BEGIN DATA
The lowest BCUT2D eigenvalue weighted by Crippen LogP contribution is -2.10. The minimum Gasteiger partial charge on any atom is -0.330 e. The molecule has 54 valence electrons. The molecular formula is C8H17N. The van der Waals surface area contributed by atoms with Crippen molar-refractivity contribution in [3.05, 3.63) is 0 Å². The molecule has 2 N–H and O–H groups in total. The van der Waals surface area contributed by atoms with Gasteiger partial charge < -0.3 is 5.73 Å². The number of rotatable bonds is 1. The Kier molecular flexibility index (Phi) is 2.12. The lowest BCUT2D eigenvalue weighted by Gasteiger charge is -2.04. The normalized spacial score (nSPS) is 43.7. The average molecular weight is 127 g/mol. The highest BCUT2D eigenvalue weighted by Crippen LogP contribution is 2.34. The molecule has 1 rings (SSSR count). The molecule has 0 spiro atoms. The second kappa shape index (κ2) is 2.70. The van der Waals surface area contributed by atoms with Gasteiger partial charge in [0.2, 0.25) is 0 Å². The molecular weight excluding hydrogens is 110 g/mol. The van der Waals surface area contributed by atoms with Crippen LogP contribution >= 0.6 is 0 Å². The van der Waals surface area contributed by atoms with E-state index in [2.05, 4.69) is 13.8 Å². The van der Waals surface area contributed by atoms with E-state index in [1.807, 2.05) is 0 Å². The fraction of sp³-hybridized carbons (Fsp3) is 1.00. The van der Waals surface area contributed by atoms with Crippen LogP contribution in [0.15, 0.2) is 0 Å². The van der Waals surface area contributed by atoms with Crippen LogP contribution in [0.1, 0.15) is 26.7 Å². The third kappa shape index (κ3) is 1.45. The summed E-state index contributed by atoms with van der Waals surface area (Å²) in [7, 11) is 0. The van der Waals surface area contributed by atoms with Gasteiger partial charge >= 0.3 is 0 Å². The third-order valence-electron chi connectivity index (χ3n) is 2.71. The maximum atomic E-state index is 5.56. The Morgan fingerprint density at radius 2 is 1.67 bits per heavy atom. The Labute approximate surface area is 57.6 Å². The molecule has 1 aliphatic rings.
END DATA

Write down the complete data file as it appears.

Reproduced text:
The lowest BCUT2D eigenvalue weighted by Crippen LogP contribution is -2.10. The minimum Gasteiger partial charge on any atom is -0.330 e. The molecule has 54 valence electrons. The molecular formula is C8H17N. The van der Waals surface area contributed by atoms with Crippen molar-refractivity contribution in [3.05, 3.63) is 0 Å². The molecule has 2 N–H and O–H groups in total. The van der Waals surface area contributed by atoms with Gasteiger partial charge < -0.3 is 5.73 Å². The number of rotatable bonds is 1. The Kier molecular flexibility index (Phi) is 2.12. The lowest BCUT2D eigenvalue weighted by Gasteiger charge is -2.04. The normalized spacial score (nSPS) is 43.7. The average molecular weight is 127 g/mol. The highest BCUT2D eigenvalue weighted by Crippen LogP contribution is 2.34. The molecule has 1 rings (SSSR count). The molecule has 0 spiro atoms. The second kappa shape index (κ2) is 2.70. The van der Waals surface area contributed by atoms with Gasteiger partial charge in [0.2, 0.25) is 0 Å². The molecular weight excluding hydrogens is 110 g/mol. The van der Waals surface area contributed by atoms with Crippen LogP contribution >= 0.6 is 0 Å². The van der Waals surface area contributed by atoms with E-state index in [2.05, 4.69) is 13.8 Å². The van der Waals surface area contributed by atoms with E-state index in [1.807, 2.05) is 0 Å². The fraction of sp³-hybridized carbons (Fsp3) is 1.00. The van der Waals surface area contributed by atoms with Crippen LogP contribution in [0.15, 0.2) is 0 Å². The van der Waals surface area contributed by atoms with Crippen LogP contribution in [0.1, 0.15) is 26.7 Å². The third kappa shape index (κ3) is 1.45. The summed E-state index contributed by atoms with van der Waals surface area (Å²) in [7, 11) is 0. The van der Waals surface area contributed by atoms with Gasteiger partial charge >= 0.3 is 0 Å². The third-order valence-electron chi connectivity index (χ3n) is 2.71. The maximum atomic E-state index is 5.56. The Morgan fingerprint density at radius 2 is 1.67 bits per heavy atom. The Labute approximate surface area is 57.6 Å². The molecule has 1 aliphatic rings.